Robert Hare (chemist)

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Robert Hare

Robert Hare (January 17, 1781 – May 15, 1858) was an early American chemist.[1]

Biography[edit]

Hare was born in Philadelphia, Pennsylvania on January 17, 1781. He developed and experimented with the oxy-hydrogen blowpipe, with Edward Daniel Clarke of Oxford, shortly after 1800. He married Harriett Clark and had six children. He was a professor at the University of Pennsylvania between 1810 and 1812 and between 1818 and 1847. By the 1820s, Hare had developed the "galvanic deflagrator", a type of voltaic battery having large plates used for producing rapid and powerful combustion.

In 1854, Hare converted to Spiritualism and wrote several books that made him very famous in the United States as a Spiritualist. In the same year he published a book entitled Experimental Investigation of the Spirit Manifestations. His work was criticized by his fellow scientists but was warmly welcomed with enthusiasm by the Spiritualists.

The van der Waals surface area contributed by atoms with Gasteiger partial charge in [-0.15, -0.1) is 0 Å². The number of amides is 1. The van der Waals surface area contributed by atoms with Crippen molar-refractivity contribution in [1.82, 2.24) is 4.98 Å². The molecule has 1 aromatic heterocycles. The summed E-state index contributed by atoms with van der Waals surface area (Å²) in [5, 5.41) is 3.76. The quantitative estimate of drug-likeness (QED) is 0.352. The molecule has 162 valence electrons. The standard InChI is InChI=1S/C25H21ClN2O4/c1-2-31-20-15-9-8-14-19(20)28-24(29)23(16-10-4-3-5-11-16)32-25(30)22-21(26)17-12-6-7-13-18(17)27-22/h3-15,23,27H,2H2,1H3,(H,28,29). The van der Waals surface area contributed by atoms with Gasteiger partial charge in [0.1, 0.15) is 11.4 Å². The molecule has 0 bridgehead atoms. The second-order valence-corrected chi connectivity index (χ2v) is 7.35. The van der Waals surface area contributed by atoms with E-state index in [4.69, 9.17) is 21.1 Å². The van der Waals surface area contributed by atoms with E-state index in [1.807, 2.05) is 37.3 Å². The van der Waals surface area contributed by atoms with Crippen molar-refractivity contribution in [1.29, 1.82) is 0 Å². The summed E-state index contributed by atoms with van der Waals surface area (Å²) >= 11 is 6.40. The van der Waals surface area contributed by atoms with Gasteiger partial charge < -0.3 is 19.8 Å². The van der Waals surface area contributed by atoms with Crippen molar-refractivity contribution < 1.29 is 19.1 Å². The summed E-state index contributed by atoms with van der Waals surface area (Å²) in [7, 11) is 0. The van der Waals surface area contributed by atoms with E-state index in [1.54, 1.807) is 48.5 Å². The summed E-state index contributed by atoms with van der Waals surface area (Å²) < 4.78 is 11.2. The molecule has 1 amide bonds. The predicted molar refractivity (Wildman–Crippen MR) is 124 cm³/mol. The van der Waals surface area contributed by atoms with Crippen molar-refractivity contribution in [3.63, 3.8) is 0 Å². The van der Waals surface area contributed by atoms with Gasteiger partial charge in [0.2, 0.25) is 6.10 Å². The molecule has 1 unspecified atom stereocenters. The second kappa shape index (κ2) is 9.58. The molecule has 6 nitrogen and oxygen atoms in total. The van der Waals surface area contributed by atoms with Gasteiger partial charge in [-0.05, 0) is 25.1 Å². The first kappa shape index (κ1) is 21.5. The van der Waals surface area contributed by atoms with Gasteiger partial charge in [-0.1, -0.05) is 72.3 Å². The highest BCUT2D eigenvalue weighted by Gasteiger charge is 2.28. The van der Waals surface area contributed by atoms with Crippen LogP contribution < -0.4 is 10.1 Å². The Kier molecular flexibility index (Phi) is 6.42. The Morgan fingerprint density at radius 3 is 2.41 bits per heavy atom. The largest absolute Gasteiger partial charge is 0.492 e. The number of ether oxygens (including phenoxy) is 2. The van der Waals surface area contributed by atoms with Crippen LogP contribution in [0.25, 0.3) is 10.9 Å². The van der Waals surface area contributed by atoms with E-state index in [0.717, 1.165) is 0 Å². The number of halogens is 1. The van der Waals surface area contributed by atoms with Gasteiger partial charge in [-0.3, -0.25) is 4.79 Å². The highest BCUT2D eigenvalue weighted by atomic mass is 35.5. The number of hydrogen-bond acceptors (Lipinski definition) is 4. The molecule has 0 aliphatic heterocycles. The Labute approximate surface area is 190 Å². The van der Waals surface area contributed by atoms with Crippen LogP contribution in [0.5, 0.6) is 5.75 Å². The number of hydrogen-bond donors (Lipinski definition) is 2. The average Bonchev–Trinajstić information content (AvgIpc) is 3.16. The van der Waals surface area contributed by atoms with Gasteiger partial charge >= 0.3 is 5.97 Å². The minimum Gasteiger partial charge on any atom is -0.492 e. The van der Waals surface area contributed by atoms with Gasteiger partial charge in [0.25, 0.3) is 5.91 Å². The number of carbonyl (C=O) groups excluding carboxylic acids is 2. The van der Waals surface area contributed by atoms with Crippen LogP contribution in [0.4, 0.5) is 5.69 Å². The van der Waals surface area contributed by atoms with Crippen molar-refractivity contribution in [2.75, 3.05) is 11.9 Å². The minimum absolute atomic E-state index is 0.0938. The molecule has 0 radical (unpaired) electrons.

Hare was a prolific writer, writing about hundred and fifty articles in the American Journal of Science. Among his other publications, there are:

  • A Brief View of the Policy and Resources of the United States (1810);
  • Chemical Apparatus and Manipulations (1836);
  • Compendium of the Course of Chemical Instruction in the Medical Department of the University of Pennsylvania (1840);
  • Memoir on the Explosiveness of Niter (1850);
  • Spiritualism Scientifically Demonstrated (1855).

Hare wrote also two novels:

  • Standish the Puritan: A Tale of the American Revolution
  • Overing: or, The heir of Wycherly. A historical romance (1852)

Hare died in Philadelphia on May 15, 1858.

Further reading[edit]

References[edit]

  1. ^ "Sketch of Robert Hare". Popular Science Monthly 42: 695–699. March 1893.